In A.P. U.S. History we just finished our second Unit (The American Revolution) and one of the things we explored was the question: “Was the American Revolution Radical or Conservative in its Social and Political Outcome?” What we focused on was the aftermath of the Revolution through the Constitutional Convention, and ratification. I gave my students two readings, one from Gordon S. Wood’s The Radicalism of the American Revolution and the other from Howard Zinn’s A People’s History of the United States. Both are very good as polar opposites.
The groups read the materials and had to perform something we call “Levels of Questions” where they have to come up with Level I, II, and III questions from the reading. I will explain this later.
Wood argued that the relationships between Americans, their families and their government changed so much that is justifies the title of “radical.” He contends that the post-Revolution era produced an “enlightened republican relationship among people.” (Exceptionalism!?) Though there was still a significant gap between rich and poor, the so-called poor were far better off than their European counterparts and most importantly they did not see themselves in the same light. They were removing the bonds of dependency within the family and the political units around them. Primogeniture was eroding and of course the Americans replaced a Monarchy with a Republic. For the Americans the “post-revolutionary republican culture” talked of nothing but “liberty, equality, and independence.”
We also discussed Wood’s comments in light of the fact that the Constitution did not allow for blacks or women to vote and did not address slavery. We also realized the fact that anyone was voting on that scale was radical, regardless of race or gender. Only in a few small republics was this true. In Europe Monarchy and Aristocracy dominated.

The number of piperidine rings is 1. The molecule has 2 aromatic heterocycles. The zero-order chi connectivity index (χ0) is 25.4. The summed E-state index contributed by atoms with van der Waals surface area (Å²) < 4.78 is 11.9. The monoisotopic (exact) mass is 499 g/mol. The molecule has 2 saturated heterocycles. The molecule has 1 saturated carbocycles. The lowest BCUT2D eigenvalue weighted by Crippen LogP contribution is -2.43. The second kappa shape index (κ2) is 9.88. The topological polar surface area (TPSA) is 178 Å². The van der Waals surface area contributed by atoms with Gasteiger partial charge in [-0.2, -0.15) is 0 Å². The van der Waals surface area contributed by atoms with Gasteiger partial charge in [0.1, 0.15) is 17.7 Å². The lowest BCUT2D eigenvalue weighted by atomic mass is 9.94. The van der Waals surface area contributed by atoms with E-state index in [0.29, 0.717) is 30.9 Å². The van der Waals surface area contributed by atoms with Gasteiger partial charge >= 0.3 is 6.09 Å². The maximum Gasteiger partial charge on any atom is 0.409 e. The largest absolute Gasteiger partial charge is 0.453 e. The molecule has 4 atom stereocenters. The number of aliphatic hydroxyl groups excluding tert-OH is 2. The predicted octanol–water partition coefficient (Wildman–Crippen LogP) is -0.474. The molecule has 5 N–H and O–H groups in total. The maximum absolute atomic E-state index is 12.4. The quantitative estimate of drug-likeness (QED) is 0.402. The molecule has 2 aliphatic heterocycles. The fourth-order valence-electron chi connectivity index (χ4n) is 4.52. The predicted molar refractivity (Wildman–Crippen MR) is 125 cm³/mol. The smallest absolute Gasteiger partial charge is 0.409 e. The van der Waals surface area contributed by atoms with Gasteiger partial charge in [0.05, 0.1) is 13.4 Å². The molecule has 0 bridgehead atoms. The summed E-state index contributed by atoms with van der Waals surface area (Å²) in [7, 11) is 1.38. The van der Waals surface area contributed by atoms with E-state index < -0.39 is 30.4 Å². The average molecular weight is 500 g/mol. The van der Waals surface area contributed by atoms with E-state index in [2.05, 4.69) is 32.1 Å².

Zinn argues that the Constitution was the creation of the elite, the wealthy, and he is indeed correct. But what he focuses on (remember my comments on Emphasis?) is how that fact must have and did indeed dominate the Constitutional Convention and the cause and effect nature of American Republicanism. According to Zinn, the wealthy elite created a government that gave just enough to the middle class to make them docile and content while it protected the wealthy elite. His argument is very good.
My students reacted to both historians. It was a very passionate discussion. They observed that both made valid points. But in the end, they noted that Wood’s argument was more sophisticated and more synthesized and that Zinn took simple facts and generalizations and ran with them.
Anyway, it was some excellent discussion and I am now reading their essays.